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’Busas, Baby! Looking Back at Suzuki’s Steamroller of Speed

Since the Coming of the Hayabusa, the Sportbike World has Never Been the Same

By Mark Hoyer

It was a threshold moment. As we all sat at the pre-ride briefing during the 1999 press introduction for the Suzuki GSX1300R Hayabusa there was no indication of what was about to happen.

Suzuki had gathered the world’s motorcycle journalists at Spain’s Circuit de Catalunya for our first experience with the mega-motored GT. As the technical presentation went on, Suzuki claimed the bike had invented a new category called “Ultimate Sport.” More than a few of us snickered at what we thought certainly was a fully laden PR backhoe, rich with a deep, fertile pile of hyperbole, just another silly press-material exaggeration. Claimed output was 173 horsepower, with 102 foot-pounds of torque. Impressive numbers, yes, we thought, but surely a gross overstatement…

Busa History
Wheelies? Why not?! With 99 foot-pounds of chain-stretching torque, gettin’ ’er up is easy. This 2006 special-edition Hayabusa featured pearl-white paint.

Two days of riding proved us completely wrong. A factory rep asked us on the street ride to kindly observe local traffic laws—then the Suzuki Germany ride leader left the parking lot in a cloud of smoke and proceeded to warp drive up to 180-plus mph! On a Spanish freeway. In traffic. The whole day was like this. It was incredible, stupid, dangerous, and never in my life had I felt like I’d dodged a bullet more than at the end of that ride. The Hayabusa pulled as hard in fifth gear as other bikes accelerated in third. There was always power available, like a force of nature. In full tuck, pinned in one of the upper gears, confused, elated and awed by the speed, I approached these huge lazy bends in the road at such great velocity it turned them into “corners.” It didn’t seem possible to have this much lean angle for a bend of such great radius, but the speed was so high that this Spanish freeway had become a new road, being used in a way no civil engineer could ever have thought possible.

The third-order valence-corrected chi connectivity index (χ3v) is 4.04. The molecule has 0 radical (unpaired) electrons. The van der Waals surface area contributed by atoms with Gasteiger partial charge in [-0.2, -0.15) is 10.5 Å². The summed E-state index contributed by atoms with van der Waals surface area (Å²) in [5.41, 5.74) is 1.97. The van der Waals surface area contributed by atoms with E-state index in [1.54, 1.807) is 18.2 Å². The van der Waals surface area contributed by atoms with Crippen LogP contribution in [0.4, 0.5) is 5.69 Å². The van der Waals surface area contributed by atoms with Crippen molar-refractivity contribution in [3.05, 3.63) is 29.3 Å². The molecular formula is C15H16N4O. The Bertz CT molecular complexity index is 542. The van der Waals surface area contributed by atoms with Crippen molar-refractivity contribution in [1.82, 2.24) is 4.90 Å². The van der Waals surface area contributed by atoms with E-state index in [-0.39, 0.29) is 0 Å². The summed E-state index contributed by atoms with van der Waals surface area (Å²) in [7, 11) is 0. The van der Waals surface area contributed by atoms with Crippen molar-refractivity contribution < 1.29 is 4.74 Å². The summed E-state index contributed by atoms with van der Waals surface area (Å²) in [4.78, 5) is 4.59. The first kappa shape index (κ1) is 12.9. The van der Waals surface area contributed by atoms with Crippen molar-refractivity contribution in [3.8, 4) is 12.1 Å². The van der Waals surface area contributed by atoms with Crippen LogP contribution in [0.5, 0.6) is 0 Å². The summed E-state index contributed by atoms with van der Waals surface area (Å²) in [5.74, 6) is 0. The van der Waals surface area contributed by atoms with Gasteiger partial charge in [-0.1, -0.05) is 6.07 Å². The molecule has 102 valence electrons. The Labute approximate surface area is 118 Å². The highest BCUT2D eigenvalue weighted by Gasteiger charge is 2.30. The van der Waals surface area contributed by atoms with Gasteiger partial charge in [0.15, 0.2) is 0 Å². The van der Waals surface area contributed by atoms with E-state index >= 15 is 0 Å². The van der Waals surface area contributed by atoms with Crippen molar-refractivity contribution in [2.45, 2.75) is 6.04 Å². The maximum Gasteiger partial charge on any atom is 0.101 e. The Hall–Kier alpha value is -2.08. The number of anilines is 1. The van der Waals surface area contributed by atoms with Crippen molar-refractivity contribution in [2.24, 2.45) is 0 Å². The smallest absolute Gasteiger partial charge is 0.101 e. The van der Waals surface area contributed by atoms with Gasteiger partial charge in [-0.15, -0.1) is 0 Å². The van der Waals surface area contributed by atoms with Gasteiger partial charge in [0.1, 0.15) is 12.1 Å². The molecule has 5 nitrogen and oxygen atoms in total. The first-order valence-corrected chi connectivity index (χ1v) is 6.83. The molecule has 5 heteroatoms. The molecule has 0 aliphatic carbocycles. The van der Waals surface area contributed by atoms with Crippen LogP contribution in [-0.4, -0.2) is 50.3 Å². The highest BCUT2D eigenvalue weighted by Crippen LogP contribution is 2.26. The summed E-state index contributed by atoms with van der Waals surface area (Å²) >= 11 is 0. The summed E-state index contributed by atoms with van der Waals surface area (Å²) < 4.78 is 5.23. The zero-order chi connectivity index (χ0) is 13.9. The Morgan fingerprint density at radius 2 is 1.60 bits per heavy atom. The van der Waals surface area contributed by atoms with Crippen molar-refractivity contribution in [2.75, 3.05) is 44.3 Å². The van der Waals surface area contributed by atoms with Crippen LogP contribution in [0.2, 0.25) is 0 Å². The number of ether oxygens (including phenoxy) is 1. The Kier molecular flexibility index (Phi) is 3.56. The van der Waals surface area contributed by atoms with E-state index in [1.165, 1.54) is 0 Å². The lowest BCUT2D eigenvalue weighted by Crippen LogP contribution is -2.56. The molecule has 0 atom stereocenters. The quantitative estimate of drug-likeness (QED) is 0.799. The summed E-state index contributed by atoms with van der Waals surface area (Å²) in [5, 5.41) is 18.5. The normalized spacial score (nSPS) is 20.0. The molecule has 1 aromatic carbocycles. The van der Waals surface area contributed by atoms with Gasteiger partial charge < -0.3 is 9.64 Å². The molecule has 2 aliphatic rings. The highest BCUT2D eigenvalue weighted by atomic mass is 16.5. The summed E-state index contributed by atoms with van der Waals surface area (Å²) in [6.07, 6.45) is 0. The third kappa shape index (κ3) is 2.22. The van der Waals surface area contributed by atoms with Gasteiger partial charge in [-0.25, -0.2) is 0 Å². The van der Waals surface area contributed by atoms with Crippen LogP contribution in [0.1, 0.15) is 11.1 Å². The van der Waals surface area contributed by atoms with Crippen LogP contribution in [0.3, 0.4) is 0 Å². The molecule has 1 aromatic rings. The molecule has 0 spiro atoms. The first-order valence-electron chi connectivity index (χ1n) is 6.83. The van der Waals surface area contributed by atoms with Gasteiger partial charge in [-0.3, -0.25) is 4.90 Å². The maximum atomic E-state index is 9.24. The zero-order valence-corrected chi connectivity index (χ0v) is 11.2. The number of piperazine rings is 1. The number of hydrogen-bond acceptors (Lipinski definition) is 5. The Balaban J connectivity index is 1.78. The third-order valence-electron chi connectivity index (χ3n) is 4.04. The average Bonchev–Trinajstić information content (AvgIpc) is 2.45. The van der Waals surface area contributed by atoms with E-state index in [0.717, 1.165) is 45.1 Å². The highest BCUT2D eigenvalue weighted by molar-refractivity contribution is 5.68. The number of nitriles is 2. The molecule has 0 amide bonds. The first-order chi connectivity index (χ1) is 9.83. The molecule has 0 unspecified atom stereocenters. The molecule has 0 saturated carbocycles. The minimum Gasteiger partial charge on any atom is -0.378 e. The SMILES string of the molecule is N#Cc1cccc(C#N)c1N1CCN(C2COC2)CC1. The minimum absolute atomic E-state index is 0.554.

It might have been too much, too shocking, but the previous day on the GP-spec Circuit de Catalunya had shown us all that this Cosmic Suppository had a poise and balance, such an overriding feeling of competence, that while it was hard to believe we were going so fast, our consciousness has been expanded to make it all seem perfectly sensible and totally possible.

Busa History
Blurring the scenery is what ’Busas have always been about. Long may that be true.

There rarely are such leaps in performance. We are accustomed to the incremental changes, the slight pokes forward in power, handling, quarter-mile times and top speeds. Kawasaki’s ZX-11 had achieved its 176-mph top speed eight years before. Later, Honda’s sublimely smooth 1997 CBR1100XX Blackbird barely exceeded that, so we all had approached this odd-looking, beak-nosed Suzuki with some skepticism. Such skepticism was crushed by the Hayabusa with nonchalant ease.

Not only did it scorch the road with a 194-mph top speed, it got there faster than any production motorcycle ever. The 9.86-second, 146-mph quarter-mile absolutely destroyed everything! Just as surprising was that the Hayabusa showed us what was possible to achieve in terms of well-rounded performance. Handling was light even though the bike is not. Brakes got hot and caused a soft lever in track use, but the ’Busa was actually capable of going around a race circuit at great speed. Horsepower was a real 160 hp at the wheel, torque an amazing 99 foot-pounds.

Suzuki has sold some 100,000 worldwide since ’99. Sure, top speed was electronically limited to 186 mph in 2000, but the incredible acceleration, excellent balance and status as the supreme high-power sportbike was never challenged until the arrival of Kawasaki’s ZX-14 in 2006. Prior to this, for close to a decade, in comparison test after comparison test with would-be contenders, other GT-style bikes with big engines and grand performance claims, nothing else had gotten close. The ZX-14 proved to be more than a match, but Suzuki was hard at work on the next-generation ’Busa, even delaying last year’s expected introduction to add that final bit of polish—and maybe a touch more acceleration?

When Suzuki first launched the bike, it explained that hayabusa was the Japanese word for a very fast falcon that, not coincidentally, fed on blackbirds. Hayabusa has come to mean an unmatched motorcycle experience and as well as one of the greatest motorcycles ever made. Can we expect anything less of the all-new 2008 version?

Sound Off! What’s your best ’Busa story?

Additional Hayabusa reading

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